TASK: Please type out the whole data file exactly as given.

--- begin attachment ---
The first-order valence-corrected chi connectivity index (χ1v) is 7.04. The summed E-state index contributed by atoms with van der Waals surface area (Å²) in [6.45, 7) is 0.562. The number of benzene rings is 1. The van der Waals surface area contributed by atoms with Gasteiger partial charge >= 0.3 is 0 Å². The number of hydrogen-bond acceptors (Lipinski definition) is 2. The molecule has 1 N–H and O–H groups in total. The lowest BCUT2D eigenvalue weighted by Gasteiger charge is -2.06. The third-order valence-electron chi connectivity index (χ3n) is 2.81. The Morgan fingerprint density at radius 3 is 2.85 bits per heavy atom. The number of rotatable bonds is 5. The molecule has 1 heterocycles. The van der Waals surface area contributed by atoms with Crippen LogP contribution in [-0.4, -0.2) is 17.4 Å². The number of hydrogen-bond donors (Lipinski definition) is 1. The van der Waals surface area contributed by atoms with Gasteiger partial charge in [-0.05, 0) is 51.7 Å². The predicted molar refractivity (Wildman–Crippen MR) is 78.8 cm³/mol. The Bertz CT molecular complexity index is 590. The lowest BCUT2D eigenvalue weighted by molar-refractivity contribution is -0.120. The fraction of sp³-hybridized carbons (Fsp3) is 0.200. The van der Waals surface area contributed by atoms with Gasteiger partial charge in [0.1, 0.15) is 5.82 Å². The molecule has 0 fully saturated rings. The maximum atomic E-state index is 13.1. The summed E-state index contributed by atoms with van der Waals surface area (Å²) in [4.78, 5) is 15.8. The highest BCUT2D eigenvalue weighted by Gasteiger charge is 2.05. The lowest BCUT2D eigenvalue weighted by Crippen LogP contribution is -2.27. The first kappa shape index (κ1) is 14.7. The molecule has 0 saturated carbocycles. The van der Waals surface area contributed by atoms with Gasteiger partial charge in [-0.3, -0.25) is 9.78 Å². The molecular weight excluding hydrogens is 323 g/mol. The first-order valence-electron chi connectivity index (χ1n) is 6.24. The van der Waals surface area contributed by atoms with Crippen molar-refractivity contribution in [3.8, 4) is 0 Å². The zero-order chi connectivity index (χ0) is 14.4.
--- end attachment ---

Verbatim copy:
The first-order valence-corrected chi connectivity index (χ1v) is 7.04. The summed E-state index contributed by atoms with van der Waals surface area (Å²) in [6.45, 7) is 0.562. The number of benzene rings is 1. The van der Waals surface area contributed by atoms with Gasteiger partial charge >= 0.3 is 0 Å². The number of hydrogen-bond acceptors (Lipinski definition) is 2. The molecule has 1 N–H and O–H groups in total. The lowest BCUT2D eigenvalue weighted by Gasteiger charge is -2.06. The third-order valence-electron chi connectivity index (χ3n) is 2.81. The Morgan fingerprint density at radius 3 is 2.85 bits per heavy atom. The number of rotatable bonds is 5. The molecule has 1 heterocycles. The van der Waals surface area contributed by atoms with Crippen LogP contribution in [-0.4, -0.2) is 17.4 Å². The number of hydrogen-bond donors (Lipinski definition) is 1. The van der Waals surface area contributed by atoms with Gasteiger partial charge in [-0.05, 0) is 51.7 Å². The predicted molar refractivity (Wildman–Crippen MR) is 78.8 cm³/mol. The Bertz CT molecular complexity index is 590. The lowest BCUT2D eigenvalue weighted by molar-refractivity contribution is -0.120. The fraction of sp³-hybridized carbons (Fsp3) is 0.200. The van der Waals surface area contributed by atoms with Gasteiger partial charge in [0.1, 0.15) is 5.82 Å². The molecule has 0 fully saturated rings. The maximum atomic E-state index is 13.1. The summed E-state index contributed by atoms with van der Waals surface area (Å²) in [4.78, 5) is 15.8. The highest BCUT2D eigenvalue weighted by Gasteiger charge is 2.05. The lowest BCUT2D eigenvalue weighted by Crippen LogP contribution is -2.27. The first kappa shape index (κ1) is 14.7. The molecule has 0 saturated carbocycles. The van der Waals surface area contributed by atoms with Gasteiger partial charge in [-0.3, -0.25) is 9.78 Å². The molecular weight excluding hydrogens is 323 g/mol. The first-order valence-electron chi connectivity index (χ1n) is 6.24. The van der Waals surface area contributed by atoms with Crippen molar-refractivity contribution in [3.8, 4) is 0 Å². The zero-order chi connectivity index (χ0) is 14.4.